If that's true, then it's great for him. It means he'll be able to hire more subordinates, thereby climbing the corporate ladder.
The OP doesn't see the procedure as a liability. That's a lie. The OP sees the CAB as a threat to his authority. He sees the servers as "his", and this will remove some of the power he has over them.
The OP needs to understand that the servers belong to the company, and that the company gets to decide how patches are approved and administered. If the job changes into something he's no longer interested in doing, then he needs to move on.
Being an asshole administrator might seem like fun, but usually, in "normal" businesses, it gets you fired.
Well, yeah, but that would completely change the way these things work. What if your split() worked on code units, and you broke up a code point? That certainly wouldn't produce results that anyone would consider optimal, or even useful.
You can continue to pretend that byte arrays are strings, and strings are byte arrays, but you're not going to get anywhere. The rest of the world decided that we want a useful abstraction over the underlying data structure. When we're working with strings, we care about characters, not bytes.
Maybe you should design your own platform where strings will be represented internally as UTF-8. It would be an interesting exercise.
Pretty much every string operation is going to require decoding. Things like substr(), replace(), split(), join(), etc are all going to require decoding the string.
Hey, I figured out what your problem is, where you went wrong. You think that a string and a bunch of bytes are the same thing. They're not. If you have a bunch of bytes, treat it as a bunch of bytes. If you have a string, treat it as a string.
Java, for example, stores strings internally as UTF-16 (or UCS-2, opinions differ).
This is also why there's a difference between CHAR and NCHAR in databases.
There is not a one-to-one mapping from a given string to a given set of bytes, because it depends on how you encode the string. Furthermore, some encodings have constraints on what input can produce a valid string. ASCII (plus non-standard high-ASCII) is not one of these encodings. UTF-8 (and all other Unicode encodings) are.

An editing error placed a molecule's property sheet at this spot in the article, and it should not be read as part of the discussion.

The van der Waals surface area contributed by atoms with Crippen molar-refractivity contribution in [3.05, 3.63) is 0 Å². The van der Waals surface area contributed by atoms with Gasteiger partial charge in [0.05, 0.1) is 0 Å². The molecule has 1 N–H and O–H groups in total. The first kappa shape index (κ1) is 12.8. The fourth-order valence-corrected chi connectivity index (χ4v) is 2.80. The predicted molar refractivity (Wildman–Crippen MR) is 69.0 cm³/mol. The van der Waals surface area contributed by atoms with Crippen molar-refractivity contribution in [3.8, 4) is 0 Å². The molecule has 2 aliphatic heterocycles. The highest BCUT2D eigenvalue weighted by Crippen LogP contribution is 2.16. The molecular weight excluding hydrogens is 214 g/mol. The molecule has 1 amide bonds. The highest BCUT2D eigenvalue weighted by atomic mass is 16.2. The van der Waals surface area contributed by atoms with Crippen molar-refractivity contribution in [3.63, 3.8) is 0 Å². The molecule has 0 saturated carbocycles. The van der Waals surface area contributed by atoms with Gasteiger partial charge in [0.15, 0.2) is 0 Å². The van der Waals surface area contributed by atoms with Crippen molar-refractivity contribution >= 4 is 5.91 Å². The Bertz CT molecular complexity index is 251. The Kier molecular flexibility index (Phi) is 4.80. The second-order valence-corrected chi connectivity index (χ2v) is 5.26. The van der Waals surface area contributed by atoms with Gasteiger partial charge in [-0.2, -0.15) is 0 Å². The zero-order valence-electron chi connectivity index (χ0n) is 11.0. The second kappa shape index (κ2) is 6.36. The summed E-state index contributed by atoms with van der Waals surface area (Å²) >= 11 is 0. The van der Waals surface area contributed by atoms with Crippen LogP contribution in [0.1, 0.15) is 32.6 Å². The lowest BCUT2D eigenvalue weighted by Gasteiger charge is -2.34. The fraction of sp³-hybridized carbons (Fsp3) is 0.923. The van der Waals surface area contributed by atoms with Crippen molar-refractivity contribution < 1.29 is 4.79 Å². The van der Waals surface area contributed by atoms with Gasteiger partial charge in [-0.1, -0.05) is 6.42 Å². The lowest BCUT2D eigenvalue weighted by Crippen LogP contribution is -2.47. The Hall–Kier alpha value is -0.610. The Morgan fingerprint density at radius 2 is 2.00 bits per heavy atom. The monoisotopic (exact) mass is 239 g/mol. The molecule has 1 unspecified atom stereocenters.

However, PEP 393 should've solved your particular problem (in Python 3.3), by allowing you to store these unicode-invalid "strings" internally as ASCII. Have fun in code-page land.
There's your problem right there. There are no "tiny mistakes" in UTF-8. Either it's valid UTF-8, or it's not. It's valid XML, or it's not. It's valid JSON, or it's not. It's valid HL7, or it's not. There is no "graceful" handling of invalid data, not in the general case.
Physically possible arrangements of bytes will appear in files, yes, but those files are not necessarily UTF-8.
Oh, and all *my* serious software can handle Unicode just fine (in all its various encodings), because I use a platform that was designed FROM THE START to handle it correctly. It does fail gracefully, which is nice, in the invalid-data case, but nonetheless, garbage-in, garbage-out.
Well, sure. Just as, however, you (apparently) can't legislate morality (we tried, see prohibition), I believe that you also can't legislate equality.
Even if we pulled down the "1%", we'd simply have a new set of ultra-rich replace them. The fact that the new ultra-rich came from the old ultra-poor would be small comfort. It's human nature to attempt to get wealth and power.
If you're a religious sort of person, of course, you likely have a particular perspective on all this.
If it's not UTF-8, why do you claim it's UTF-8?
That's like arguing that XML parsers should allow unclosed tags, because otherwise, they just throw exceptions and can't be used for serious work.
You're probably the guy we have to thank for "tag soup". Asshole.
So, if the ruling class makes a mess of things, it's their fault, and if, in response, the working class makes a mess of things, it's still the ruling class' fault? Does the working class have any responsibility for their actions?
It seems to me that you're making the case that the working class is inferior, and thus can't be held responsible for their actions, and yet, should be equal to the ruling class. I'm not sure you can have it both ways.
We need to do something about the gaming inequality. We should regulate PC gaming hardware, as it's got an unfair advantage over consoles.
And, let's not forget, that the French Revolution didn't exactly produce utopia...
Won't someone please think of the old ladies?
That (4) is a much bigger influence than you imply. What Medicare and Medicaid cover and do not cover, at what levels and under what conditions they cover things have an enormous impact on the healthcare of the rest of us.
I download my TV shows wirelessly. It's very high bandwidth, too. I *NEVER* wait more than an hour for a one-hour 1080i episode (though I never wait less than an hour either), and I can download several episodes at once without slowing down or impacting other users of the network in the house.
The best part? There's no monthly fee, and it's *LEGAL*.
OTA, it's the future.